Juan agreed that he would do so, then hung up the phone, deep in thought.
She let a couple of minutes go by before softly saying, “That was about me, wasn’t it?”
“What did they tell you?”
“He said that a woman escaped from the hospital and somehow got to the airport. They say that she thinks she is Laura Kinser, who we all know died in a plane crash two days ago.” He pointed to the morning paper. “You can read all about the crash if you wish.”
She began to reach for the newspaper, then stopped. “You read it,” she said to him. “You tell me what it says.”
“Your plane took off, and then it exploded. They found your body—well, part of your body—in the wreckage. Your purse was there with your ID.” He gestured again toward the newspaper. “It’s all there in black and white.”
“Things are not always as they seem,” she said in a mysterious tone of voice.
“Laura, I was on duty at the time. I saw the explosion. No one could have survived it, believe me.”
“All you know is that someone flying my airplane died in an explosion. They had my purse with them. Someone is going through a great deal of trouble to make it seem that I have died, to the point that someone was willing to die in the charade.” Her voice trembled as she beseeched Juan, “Please believe me. I know it’s a lot to swallow, but I really am Laura Kinser, and I am very much alive.”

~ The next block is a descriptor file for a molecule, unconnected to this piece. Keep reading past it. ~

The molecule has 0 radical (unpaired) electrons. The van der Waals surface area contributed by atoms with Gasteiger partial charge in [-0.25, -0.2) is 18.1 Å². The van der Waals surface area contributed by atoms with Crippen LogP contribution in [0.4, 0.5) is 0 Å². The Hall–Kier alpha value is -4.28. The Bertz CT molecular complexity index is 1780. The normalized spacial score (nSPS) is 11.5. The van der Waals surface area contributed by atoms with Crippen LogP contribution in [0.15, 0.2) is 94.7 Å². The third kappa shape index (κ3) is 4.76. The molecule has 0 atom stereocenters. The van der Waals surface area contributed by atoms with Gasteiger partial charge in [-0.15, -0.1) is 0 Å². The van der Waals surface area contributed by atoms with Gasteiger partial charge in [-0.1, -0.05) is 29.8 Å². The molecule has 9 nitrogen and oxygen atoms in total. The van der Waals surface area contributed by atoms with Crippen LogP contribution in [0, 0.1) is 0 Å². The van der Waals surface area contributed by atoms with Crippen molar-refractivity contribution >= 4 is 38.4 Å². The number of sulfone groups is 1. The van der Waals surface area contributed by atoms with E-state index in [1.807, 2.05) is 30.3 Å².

Juan shook his head. “You’re right,” he said. “It is hard to believe what you say. No I’m not accusing you of anything, and the offer still stands—you can stay for a night or two. All the same, it’s even more important now that you find a place to go afterward.”
She sighed. “I don’t look like the Laura Kinser you see on TV,” she acknowledged. “I’m missing all the make-up, the jewelry, and the bright-colored clothing. I guess it doesn’t matter whether or not you believe me. But if I can’t convince you, when you saw me at the airport, how am I going to convince anyone else now?”
“Surely there must be someone who can recognize your voice, or who knows things about you that no one else knows. You must have some friend, some family member, who can identify you.”